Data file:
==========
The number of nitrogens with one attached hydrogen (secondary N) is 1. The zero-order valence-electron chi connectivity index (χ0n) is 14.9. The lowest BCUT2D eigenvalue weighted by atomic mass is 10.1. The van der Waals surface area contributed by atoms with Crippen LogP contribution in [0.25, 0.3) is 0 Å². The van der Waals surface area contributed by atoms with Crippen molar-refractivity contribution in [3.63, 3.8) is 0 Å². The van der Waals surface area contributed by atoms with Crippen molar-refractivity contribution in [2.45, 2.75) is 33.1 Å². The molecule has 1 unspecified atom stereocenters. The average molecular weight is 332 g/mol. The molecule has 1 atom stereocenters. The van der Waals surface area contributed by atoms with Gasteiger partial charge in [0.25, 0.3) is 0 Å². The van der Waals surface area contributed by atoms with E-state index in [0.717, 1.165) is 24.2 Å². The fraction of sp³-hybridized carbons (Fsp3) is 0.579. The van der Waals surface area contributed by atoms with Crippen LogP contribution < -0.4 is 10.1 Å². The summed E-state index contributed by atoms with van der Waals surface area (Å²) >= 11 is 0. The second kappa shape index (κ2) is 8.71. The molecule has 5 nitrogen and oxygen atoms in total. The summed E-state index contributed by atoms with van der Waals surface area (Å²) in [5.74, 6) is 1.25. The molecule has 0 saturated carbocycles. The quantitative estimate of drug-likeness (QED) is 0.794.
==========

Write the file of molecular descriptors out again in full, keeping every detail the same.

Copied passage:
The number of nitrogens with one attached hydrogen (secondary N) is 1. The zero-order valence-electron chi connectivity index (χ0n) is 14.9. The lowest BCUT2D eigenvalue weighted by atomic mass is 10.1. The van der Waals surface area contributed by atoms with Crippen LogP contribution in [0.25, 0.3) is 0 Å². The van der Waals surface area contributed by atoms with Crippen molar-refractivity contribution in [3.63, 3.8) is 0 Å². The van der Waals surface area contributed by atoms with Crippen molar-refractivity contribution in [2.45, 2.75) is 33.1 Å². The molecule has 1 unspecified atom stereocenters. The average molecular weight is 332 g/mol. The molecule has 1 atom stereocenters. The van der Waals surface area contributed by atoms with Gasteiger partial charge in [0.25, 0.3) is 0 Å². The van der Waals surface area contributed by atoms with E-state index in [0.717, 1.165) is 24.2 Å². The fraction of sp³-hybridized carbons (Fsp3) is 0.579. The van der Waals surface area contributed by atoms with Crippen LogP contribution < -0.4 is 10.1 Å². The summed E-state index contributed by atoms with van der Waals surface area (Å²) >= 11 is 0. The second kappa shape index (κ2) is 8.71. The molecule has 5 nitrogen and oxygen atoms in total. The summed E-state index contributed by atoms with van der Waals surface area (Å²) in [5.74, 6) is 1.25. The molecule has 0 saturated carbocycles. The quantitative estimate of drug-likeness (QED) is 0.794.